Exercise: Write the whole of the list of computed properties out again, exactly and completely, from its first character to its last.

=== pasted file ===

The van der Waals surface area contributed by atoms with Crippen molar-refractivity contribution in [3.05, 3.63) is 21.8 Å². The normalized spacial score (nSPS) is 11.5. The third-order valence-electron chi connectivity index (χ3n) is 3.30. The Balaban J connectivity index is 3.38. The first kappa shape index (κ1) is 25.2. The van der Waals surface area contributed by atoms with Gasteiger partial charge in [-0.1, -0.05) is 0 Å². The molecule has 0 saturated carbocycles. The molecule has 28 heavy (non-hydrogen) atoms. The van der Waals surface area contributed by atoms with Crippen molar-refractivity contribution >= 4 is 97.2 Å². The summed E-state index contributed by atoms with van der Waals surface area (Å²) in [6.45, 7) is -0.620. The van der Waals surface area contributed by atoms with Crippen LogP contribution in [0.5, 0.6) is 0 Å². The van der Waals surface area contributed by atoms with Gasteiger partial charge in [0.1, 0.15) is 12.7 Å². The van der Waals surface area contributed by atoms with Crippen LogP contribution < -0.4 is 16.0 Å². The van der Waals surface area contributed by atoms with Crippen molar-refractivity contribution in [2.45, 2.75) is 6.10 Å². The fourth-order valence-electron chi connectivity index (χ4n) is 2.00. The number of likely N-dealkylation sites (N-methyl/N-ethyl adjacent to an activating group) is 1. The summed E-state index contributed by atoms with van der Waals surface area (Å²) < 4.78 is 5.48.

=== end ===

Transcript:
The van der Waals surface area contributed by atoms with Crippen molar-refractivity contribution in [3.05, 3.63) is 21.8 Å². The normalized spacial score (nSPS) is 11.5. The third-order valence-electron chi connectivity index (χ3n) is 3.30. The Balaban J connectivity index is 3.38. The first kappa shape index (κ1) is 25.2. The van der Waals surface area contributed by atoms with Gasteiger partial charge in [-0.1, -0.05) is 0 Å². The molecule has 0 saturated carbocycles. The molecule has 28 heavy (non-hydrogen) atoms. The van der Waals surface area contributed by atoms with Crippen molar-refractivity contribution >= 4 is 97.2 Å². The summed E-state index contributed by atoms with van der Waals surface area (Å²) in [6.45, 7) is -0.620. The van der Waals surface area contributed by atoms with Crippen LogP contribution in [0.5, 0.6) is 0 Å². The van der Waals surface area contributed by atoms with Gasteiger partial charge in [0.1, 0.15) is 12.7 Å². The van der Waals surface area contributed by atoms with Crippen LogP contribution < -0.4 is 16.0 Å². The van der Waals surface area contributed by atoms with Crippen molar-refractivity contribution in [2.45, 2.75) is 6.10 Å². The fourth-order valence-electron chi connectivity index (χ4n) is 2.00. The number of likely N-dealkylation sites (N-methyl/N-ethyl adjacent to an activating group) is 1. The summed E-state index contributed by atoms with van der Waals surface area (Å²) < 4.78 is 5.48.